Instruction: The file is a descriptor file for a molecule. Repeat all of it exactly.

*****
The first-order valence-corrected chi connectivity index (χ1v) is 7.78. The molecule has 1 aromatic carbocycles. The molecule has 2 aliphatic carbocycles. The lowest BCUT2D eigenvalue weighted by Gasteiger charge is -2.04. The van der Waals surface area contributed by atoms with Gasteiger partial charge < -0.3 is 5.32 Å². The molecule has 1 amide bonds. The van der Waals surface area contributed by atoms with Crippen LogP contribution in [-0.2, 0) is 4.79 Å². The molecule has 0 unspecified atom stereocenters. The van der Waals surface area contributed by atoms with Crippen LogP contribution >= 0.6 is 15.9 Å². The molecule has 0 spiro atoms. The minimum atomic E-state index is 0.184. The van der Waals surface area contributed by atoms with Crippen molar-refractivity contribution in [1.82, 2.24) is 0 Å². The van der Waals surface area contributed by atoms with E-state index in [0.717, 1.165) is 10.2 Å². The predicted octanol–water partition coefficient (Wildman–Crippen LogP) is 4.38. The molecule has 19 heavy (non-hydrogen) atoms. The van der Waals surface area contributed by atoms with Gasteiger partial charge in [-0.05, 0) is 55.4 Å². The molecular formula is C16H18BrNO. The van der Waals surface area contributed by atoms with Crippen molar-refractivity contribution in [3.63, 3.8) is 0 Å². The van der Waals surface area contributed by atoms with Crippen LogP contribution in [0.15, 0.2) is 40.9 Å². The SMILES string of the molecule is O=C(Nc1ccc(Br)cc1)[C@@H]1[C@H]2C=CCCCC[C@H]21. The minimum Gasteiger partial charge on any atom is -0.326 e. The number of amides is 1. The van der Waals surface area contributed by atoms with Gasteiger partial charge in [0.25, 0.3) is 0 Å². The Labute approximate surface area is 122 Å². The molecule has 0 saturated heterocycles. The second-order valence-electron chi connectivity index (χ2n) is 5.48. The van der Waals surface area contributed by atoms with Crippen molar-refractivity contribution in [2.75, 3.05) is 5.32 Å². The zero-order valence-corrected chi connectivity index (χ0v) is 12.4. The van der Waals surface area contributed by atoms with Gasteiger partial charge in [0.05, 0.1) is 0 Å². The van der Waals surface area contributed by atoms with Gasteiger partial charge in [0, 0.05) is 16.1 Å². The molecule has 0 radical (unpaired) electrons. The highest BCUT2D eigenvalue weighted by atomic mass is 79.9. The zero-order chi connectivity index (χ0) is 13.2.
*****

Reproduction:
The first-order valence-corrected chi connectivity index (χ1v) is 7.78. The molecule has 1 aromatic carbocycles. The molecule has 2 aliphatic carbocycles. The lowest BCUT2D eigenvalue weighted by Gasteiger charge is -2.04. The van der Waals surface area contributed by atoms with Gasteiger partial charge < -0.3 is 5.32 Å². The molecule has 1 amide bonds. The van der Waals surface area contributed by atoms with Crippen LogP contribution in [-0.2, 0) is 4.79 Å². The molecule has 0 unspecified atom stereocenters. The van der Waals surface area contributed by atoms with Crippen LogP contribution >= 0.6 is 15.9 Å². The molecule has 0 spiro atoms. The minimum atomic E-state index is 0.184. The van der Waals surface area contributed by atoms with Crippen molar-refractivity contribution in [1.82, 2.24) is 0 Å². The van der Waals surface area contributed by atoms with E-state index in [0.717, 1.165) is 10.2 Å². The predicted octanol–water partition coefficient (Wildman–Crippen LogP) is 4.38. The molecule has 19 heavy (non-hydrogen) atoms. The van der Waals surface area contributed by atoms with Gasteiger partial charge in [-0.05, 0) is 55.4 Å². The molecular formula is C16H18BrNO. The van der Waals surface area contributed by atoms with Crippen molar-refractivity contribution in [3.63, 3.8) is 0 Å². The van der Waals surface area contributed by atoms with Crippen LogP contribution in [0.15, 0.2) is 40.9 Å². The SMILES string of the molecule is O=C(Nc1ccc(Br)cc1)[C@@H]1[C@H]2C=CCCCC[C@H]21. The minimum Gasteiger partial charge on any atom is -0.326 e. The number of amides is 1. The van der Waals surface area contributed by atoms with Gasteiger partial charge in [0.25, 0.3) is 0 Å². The Labute approximate surface area is 122 Å². The molecule has 0 saturated heterocycles. The second-order valence-electron chi connectivity index (χ2n) is 5.48. The van der Waals surface area contributed by atoms with Crippen molar-refractivity contribution in [2.75, 3.05) is 5.32 Å². The zero-order valence-corrected chi connectivity index (χ0v) is 12.4. The van der Waals surface area contributed by atoms with Gasteiger partial charge in [0.05, 0.1) is 0 Å². The van der Waals surface area contributed by atoms with Gasteiger partial charge in [0, 0.05) is 16.1 Å². The molecule has 0 radical (unpaired) electrons. The highest BCUT2D eigenvalue weighted by atomic mass is 79.9. The zero-order chi connectivity index (χ0) is 13.2.